I feel a sensation running just below my skin, a twitch of an itch, and my stomach is a touch uneasy, like a butterfly with wings upside-down. Don’t call the paramedics. These are just my flags—markers that I’m about to enter a vulnerable stage.
Vulnerability is my reluctant partner in development. I’ve come to understand the nuances and remain patient. I call this my tentative state, where a path doesn’t exist, there is no black or white, no right or wrong, in fact, there is only colorful desire.
Desire makes me smile. It’s a yearning that drives me to meet myself anew. It’s like the dogwood tree that only opens it’s flowers upward, reaching beyond. Or the magnolia that flowers with whites and pink even before the green leaves appear. Even the quaking aspen’s leaves return bottoms upward, so that the top branches remain bare, as the wind shakes its leaves. Desire hides behind the ever-faithful rhododendron that keeps its year- long greenery, fully dressed, unexposed as new growth buds.
Last week, I invited an acquaintance over for lunch. We’ve only known each other through writing and from other friends. I remember as a kid, knocking on doors in our new neighborhood, just as the moving vans left our driveway. I was five with my wise sister of six. She’d knock and when the door opened, I would look up with saucer sized brown eyes, “Do you have any kids here we can play with? It was easy back then to acquire playmates. Even if there were no kids in the house, the adults took us under their wings.
But now with patterns set, creating new lasting relationships takes time. I must be willing to reveal myself slowly and pay attention to the life of another. Real relationships create a bend, an opening where none existed before. You can’t rush laughter, listening, wonder.
Retiring from my restaurant of fourteen years, keeps me home in my paradise. I find myself content, yet still yearning. It’s that desire to establish another way that pushes me to seek out local writers, other groups than those I worked with in my business life. But I’m still the same person with the old resistance to driving at night or in unfamiliar areas. I find excuses to stay in my comfort zone, not willing to commit to a project, if I’m not willing to give it my all. I tip-toe, exploring Friends of the Central Skagit Library, the local writer groups.
My friend, vulnerability, reminds me that when I am ready, I’ll launch. Baby steps lead me to the library often. I bring home stacks of books based on whims. I read, I return weekly, getting to know the staff, finding my way.
I dip into the past, finding on Facebook, childhood friends from Pikesville, Maryland, my old neighborhood. Names jump out at me and I click the request. They all respond. I’m overwhelmed that they remember me from sixty years of absence. My awkward stages are what they knew. Because of this, it’s easy to connect. Vulnerability creates common ground, imperfections shared without expectations.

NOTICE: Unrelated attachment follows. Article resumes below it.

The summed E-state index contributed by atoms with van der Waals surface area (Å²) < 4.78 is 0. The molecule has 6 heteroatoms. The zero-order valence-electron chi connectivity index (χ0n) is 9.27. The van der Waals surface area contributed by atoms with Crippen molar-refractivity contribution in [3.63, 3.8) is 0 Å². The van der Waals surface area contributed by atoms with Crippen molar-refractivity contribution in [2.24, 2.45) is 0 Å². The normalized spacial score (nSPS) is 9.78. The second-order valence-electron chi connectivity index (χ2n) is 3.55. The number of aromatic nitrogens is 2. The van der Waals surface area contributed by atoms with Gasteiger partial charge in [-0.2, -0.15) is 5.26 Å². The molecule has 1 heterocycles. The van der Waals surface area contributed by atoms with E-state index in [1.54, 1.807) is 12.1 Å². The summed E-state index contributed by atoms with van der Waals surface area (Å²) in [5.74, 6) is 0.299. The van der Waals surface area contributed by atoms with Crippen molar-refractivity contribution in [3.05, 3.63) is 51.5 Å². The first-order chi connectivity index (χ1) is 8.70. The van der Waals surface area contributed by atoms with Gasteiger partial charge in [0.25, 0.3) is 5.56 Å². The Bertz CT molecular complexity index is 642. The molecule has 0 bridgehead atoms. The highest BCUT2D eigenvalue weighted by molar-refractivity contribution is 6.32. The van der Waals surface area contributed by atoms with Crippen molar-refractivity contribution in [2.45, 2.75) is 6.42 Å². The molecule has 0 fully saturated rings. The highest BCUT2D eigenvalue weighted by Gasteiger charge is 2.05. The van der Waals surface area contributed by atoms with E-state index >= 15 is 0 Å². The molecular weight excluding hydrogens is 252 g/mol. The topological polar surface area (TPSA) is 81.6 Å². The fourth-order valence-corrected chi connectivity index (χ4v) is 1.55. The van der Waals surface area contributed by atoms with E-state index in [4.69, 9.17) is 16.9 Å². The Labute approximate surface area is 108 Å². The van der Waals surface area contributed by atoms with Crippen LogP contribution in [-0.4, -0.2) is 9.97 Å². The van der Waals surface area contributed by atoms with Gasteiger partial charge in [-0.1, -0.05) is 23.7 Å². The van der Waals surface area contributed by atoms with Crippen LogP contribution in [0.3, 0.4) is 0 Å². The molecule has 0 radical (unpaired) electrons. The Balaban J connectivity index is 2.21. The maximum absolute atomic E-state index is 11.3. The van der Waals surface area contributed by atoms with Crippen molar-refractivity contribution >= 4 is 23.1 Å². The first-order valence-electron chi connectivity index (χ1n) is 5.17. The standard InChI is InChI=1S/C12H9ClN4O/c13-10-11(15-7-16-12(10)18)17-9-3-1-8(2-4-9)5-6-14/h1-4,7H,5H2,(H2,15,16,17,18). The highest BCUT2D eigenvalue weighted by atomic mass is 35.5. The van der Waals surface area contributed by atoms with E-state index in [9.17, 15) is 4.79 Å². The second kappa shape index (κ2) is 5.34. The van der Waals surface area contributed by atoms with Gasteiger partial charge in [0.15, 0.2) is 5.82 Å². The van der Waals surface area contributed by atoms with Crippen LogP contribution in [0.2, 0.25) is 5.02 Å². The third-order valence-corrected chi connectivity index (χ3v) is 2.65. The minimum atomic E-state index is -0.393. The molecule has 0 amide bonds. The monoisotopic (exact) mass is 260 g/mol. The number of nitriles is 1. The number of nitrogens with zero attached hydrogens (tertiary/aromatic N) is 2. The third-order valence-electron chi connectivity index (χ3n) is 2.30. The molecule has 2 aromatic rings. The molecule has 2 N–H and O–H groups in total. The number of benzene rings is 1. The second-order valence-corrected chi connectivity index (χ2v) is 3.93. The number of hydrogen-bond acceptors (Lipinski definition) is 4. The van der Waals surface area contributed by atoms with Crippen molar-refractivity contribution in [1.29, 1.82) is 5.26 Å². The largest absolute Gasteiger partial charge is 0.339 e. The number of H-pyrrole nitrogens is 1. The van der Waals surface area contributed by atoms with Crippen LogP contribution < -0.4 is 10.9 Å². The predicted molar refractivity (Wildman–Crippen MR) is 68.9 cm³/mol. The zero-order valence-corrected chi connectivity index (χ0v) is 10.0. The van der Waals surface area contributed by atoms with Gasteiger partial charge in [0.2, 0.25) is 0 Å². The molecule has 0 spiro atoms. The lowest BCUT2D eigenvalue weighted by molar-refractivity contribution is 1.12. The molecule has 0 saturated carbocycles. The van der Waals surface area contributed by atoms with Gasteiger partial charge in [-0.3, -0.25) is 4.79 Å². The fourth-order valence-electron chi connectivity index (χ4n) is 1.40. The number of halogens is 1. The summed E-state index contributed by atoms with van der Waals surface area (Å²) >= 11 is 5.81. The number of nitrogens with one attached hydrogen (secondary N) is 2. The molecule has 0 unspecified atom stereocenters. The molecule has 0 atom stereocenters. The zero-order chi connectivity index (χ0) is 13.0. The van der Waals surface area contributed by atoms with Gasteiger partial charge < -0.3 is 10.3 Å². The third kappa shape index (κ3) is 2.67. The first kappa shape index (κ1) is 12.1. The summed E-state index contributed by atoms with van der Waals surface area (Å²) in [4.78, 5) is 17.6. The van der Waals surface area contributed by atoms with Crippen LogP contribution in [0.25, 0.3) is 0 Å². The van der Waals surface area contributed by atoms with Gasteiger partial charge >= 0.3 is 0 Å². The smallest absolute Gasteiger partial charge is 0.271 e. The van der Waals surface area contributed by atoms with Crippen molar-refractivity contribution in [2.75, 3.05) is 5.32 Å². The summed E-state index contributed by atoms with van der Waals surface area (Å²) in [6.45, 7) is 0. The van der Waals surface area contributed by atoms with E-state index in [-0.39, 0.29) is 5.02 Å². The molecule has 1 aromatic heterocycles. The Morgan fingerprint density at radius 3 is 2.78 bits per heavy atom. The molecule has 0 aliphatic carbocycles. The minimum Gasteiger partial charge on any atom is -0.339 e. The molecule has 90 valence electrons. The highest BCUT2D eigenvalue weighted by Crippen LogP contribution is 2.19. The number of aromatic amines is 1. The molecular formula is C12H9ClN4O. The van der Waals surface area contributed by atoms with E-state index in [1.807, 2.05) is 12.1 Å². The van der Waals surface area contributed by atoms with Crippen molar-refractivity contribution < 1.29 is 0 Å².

There in lies the key to all relationships—no expectations. Desire’s motivation stems from caring, a passion of discovery. Like the bare tree trunk growing towards the sky, rising without knowing if the leaves and flowers will come. Commitment only works if the caring overrides the stoppers.
My twitches manifest even as I read the stack of books by my night-table. I’m confused by stories written with no direction as in Asymmetry by Lisa Halliday. Three separate stories interlocked, and I failed to find the connection although my heart felt for each character. I left disappointed that I had failed as a reader to get the author’s message. In reading, How to Read Water Tristan Gooley, the subject fascinated me, but I lacked scientific abilities to grasp the complex concepts. I was more comfortable reading Everything Here Is Beautiful, by Mira T. Lee, and The Pianist from Syria by Aeham Ahmad, as I was grounded in the places and actions based on my own life and travels.
My discomfort didn’t keep me from finishing the books. I found lessons despite my reluctance. Examining why I cared about the books or failed to, gave insight into my readiness to open my mind, to think critically. The overriding commitment was to learn, not to master or like any one subject.
Being earnest is an attribute, but I’m reminded that forcing a situation, a change, or desire, puts the me first, and leaves out the connections. No matter how lofty the goal is, I can’t push a rock up a steep hill. And if the rock is important, then I need some help. Asking for help reveals my vulnerabilities. The joy follows when the task is shared, whether the rock arrives at the top of the hill or even if it slides back down.